Shopping online, by mail order, over the phone or through a TV shopping channel can be more convenient and cheaper than the high street. But there are drawbacks to not being able to see and touch items.
So the Consumer Protection (Distance Selling) Regulations 2000 - usually referred to as the Distance Selling Regulations or DSRs - give you extra protection when you buy at a distance.
- Under the Distance Selling Regulations, you're entitled to key information about the seller, including a geographical address
- Your right to cancel starts the moment you place your order and doesn’t end until seven working days from the day after you receive your goods
- If your goods are faulty, or you're sent substitute items that you don't want, the retailer must pay return postage costs
The Distance Selling Regulations
The Distance Selling Regulations protect your consumer rights when buying products from a distance, for example, online or over the phone. They set out information the seller must give about the goods or service on offer, including:
- a description of the goods or service
- the price of the goods or service
- delivery and any cancellation rights
- information about the seller
This information will normally be set out in the terms and conditions, but if you're buying goods over the phone the seller can provide the information verbally.
The information about the seller must include a geographical address if payment is taken. When you place an order, the seller becomes obliged to provide further information in writing or by email.
This includes details of how to exercise any right to cancel and who is responsible for the cost of returning goods. If the seller has already provided this information they don't need to do so again.
Your right to cancel an order
The Distance Selling Regulations state that your right to cancel an order starts the moment you place your order and doesn’t end until seven working days from the day after you receive your goods.
This is the minimum consumers must be given and many sellers choose to exceed this, so always check the terms and conditions in case you have longer to return your items.
As this seven-day working period is the time you have to decide whether to cancel, the seller can’t say that you must have returned the goods within this time frame.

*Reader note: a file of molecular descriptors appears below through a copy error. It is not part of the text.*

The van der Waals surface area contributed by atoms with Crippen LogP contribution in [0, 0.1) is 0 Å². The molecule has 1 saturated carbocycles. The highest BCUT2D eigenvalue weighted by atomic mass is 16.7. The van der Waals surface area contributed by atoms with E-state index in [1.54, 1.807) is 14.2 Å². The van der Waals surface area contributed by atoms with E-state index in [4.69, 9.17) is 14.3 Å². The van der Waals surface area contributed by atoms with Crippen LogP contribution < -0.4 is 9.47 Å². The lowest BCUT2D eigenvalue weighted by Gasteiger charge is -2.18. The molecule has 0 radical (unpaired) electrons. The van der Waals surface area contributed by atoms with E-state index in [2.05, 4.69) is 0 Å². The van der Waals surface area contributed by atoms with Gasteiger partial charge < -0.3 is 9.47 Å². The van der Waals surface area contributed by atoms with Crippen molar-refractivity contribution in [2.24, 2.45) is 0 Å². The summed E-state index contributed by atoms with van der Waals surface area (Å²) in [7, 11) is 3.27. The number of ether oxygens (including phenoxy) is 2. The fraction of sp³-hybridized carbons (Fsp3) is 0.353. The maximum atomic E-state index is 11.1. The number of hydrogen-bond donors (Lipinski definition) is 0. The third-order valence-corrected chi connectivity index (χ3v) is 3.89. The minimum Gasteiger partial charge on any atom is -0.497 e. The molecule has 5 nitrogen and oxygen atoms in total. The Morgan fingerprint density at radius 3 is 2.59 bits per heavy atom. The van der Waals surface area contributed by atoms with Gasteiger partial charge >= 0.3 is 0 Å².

Confirmation of your cancellation should be sent by email, letter or fax.
If you're unable to cancel an order made at a distance, use our template letter to make a complaint.
The goods you can't return
There are some goods you can't return if you simply change your mind, including:
- CDs, DVDs or software if you've broken the seal on the wrapping
- perishable and other items that deteriorate rapidly such as food and flowers
- tailor-made or personalised goods
- underwear and earrings
Cancelling a service contract
If you're buying a service, such as gym membership or a cleaning service, you can usually cancel up to seven working days from the day after you enter into the contract.
But there are some contracts you can’t cancel simply because you change your mind, including:
- contracts for transport and some leisure services to be provided on a specific date eg hotel bookings, flights, car hire, concert and other event tickets
- contracts for services where you agreed to the service starting before the seven working days has expired - as long as the seller has provided all the information detailed above
If the seller has failed to comply with the requirements to provide information, Distance Selling Regulations mean that your right to cancel doesn’t end until seven working days from the day after the seller does comply.
This is up to a maximum of three months and seven working days from when you placed your order.
Although, be aware that this doesn't apply to specific date contracts for transport services and events.
When to expect your goods
The Distance Selling Regulations say that goods must be delivered within the time frame you agree with the seller.
If no time frame is agreed, the seller has 30 days from the day after they receive your order to deliver your goods.
Who pays return postage?
The seller's terms and conditions or returns policy should state who pays the cost of returning goods.
If they don't state this, then the seller has to cover the cost.
In this case, you're entitled to a refund of the total amount you paid, including any charge to ship the goods to you. No admin or restocking fees should be charged.
If the seller wants to send substitute goods, because they don't have the items you wanted in stock, it should say so before you place your order.
The cost of returning substitutes should always be at the seller’s expense.
Returning faulty goods
If you receive faulty goods and wish to return them, The Distance Selling Regulations are in addition to your other legal rights.
So, if your goods are faulty and don’t do what they're supposed to, or don’t match the description given, you have the same consumer rights under the Sale of Goods Act as you have when buying face to face.
Any terms and conditions that say you must cover the cost of returning an item wouldn’t apply where the goods being returned are faulty.
What isn't covered by the DSRs
Some contracts fall outside the Distance Selling Regulations altogether, including contracts for the sale of land or construction of buildings and items bought from vending machines.